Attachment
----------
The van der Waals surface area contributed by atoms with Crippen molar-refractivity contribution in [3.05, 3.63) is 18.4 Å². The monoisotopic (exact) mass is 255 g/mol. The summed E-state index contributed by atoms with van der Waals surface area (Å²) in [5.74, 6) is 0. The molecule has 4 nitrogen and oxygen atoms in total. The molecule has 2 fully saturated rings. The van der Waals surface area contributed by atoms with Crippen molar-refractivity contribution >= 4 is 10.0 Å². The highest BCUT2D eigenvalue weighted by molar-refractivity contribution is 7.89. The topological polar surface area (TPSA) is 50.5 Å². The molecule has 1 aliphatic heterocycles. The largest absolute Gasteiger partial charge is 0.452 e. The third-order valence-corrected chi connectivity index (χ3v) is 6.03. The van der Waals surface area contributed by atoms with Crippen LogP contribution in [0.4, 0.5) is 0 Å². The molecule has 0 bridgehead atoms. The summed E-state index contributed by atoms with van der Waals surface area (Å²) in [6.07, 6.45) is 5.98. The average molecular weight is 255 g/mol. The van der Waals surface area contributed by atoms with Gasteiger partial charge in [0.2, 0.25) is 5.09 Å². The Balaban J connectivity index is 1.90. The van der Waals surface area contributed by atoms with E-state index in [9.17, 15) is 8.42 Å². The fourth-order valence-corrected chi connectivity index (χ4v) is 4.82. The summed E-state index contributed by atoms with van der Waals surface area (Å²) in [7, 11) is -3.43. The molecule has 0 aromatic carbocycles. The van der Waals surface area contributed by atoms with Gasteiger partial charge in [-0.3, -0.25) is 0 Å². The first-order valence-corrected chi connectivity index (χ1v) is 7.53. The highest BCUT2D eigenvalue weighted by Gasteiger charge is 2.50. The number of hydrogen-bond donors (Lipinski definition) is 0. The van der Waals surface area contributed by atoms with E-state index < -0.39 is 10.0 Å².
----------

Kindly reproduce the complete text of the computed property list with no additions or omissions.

The van der Waals surface area contributed by atoms with Crippen molar-refractivity contribution in [3.05, 3.63) is 18.4 Å². The monoisotopic (exact) mass is 255 g/mol. The summed E-state index contributed by atoms with van der Waals surface area (Å²) in [5.74, 6) is 0. The molecule has 4 nitrogen and oxygen atoms in total. The molecule has 2 fully saturated rings. The van der Waals surface area contributed by atoms with Crippen molar-refractivity contribution >= 4 is 10.0 Å². The highest BCUT2D eigenvalue weighted by molar-refractivity contribution is 7.89. The topological polar surface area (TPSA) is 50.5 Å². The molecule has 1 aliphatic heterocycles. The largest absolute Gasteiger partial charge is 0.452 e. The third-order valence-corrected chi connectivity index (χ3v) is 6.03. The van der Waals surface area contributed by atoms with Crippen LogP contribution in [0.4, 0.5) is 0 Å². The molecule has 0 bridgehead atoms. The summed E-state index contributed by atoms with van der Waals surface area (Å²) in [6.07, 6.45) is 5.98. The average molecular weight is 255 g/mol. The van der Waals surface area contributed by atoms with Gasteiger partial charge in [0.2, 0.25) is 5.09 Å². The Balaban J connectivity index is 1.90. The van der Waals surface area contributed by atoms with E-state index in [9.17, 15) is 8.42 Å². The fourth-order valence-corrected chi connectivity index (χ4v) is 4.82. The summed E-state index contributed by atoms with van der Waals surface area (Å²) in [7, 11) is -3.43. The molecule has 0 aromatic carbocycles. The van der Waals surface area contributed by atoms with Gasteiger partial charge in [-0.3, -0.25) is 0 Å². The first-order valence-corrected chi connectivity index (χ1v) is 7.53. The highest BCUT2D eigenvalue weighted by Gasteiger charge is 2.50. The number of hydrogen-bond donors (Lipinski definition) is 0. The van der Waals surface area contributed by atoms with E-state index < -0.39 is 10.0 Å².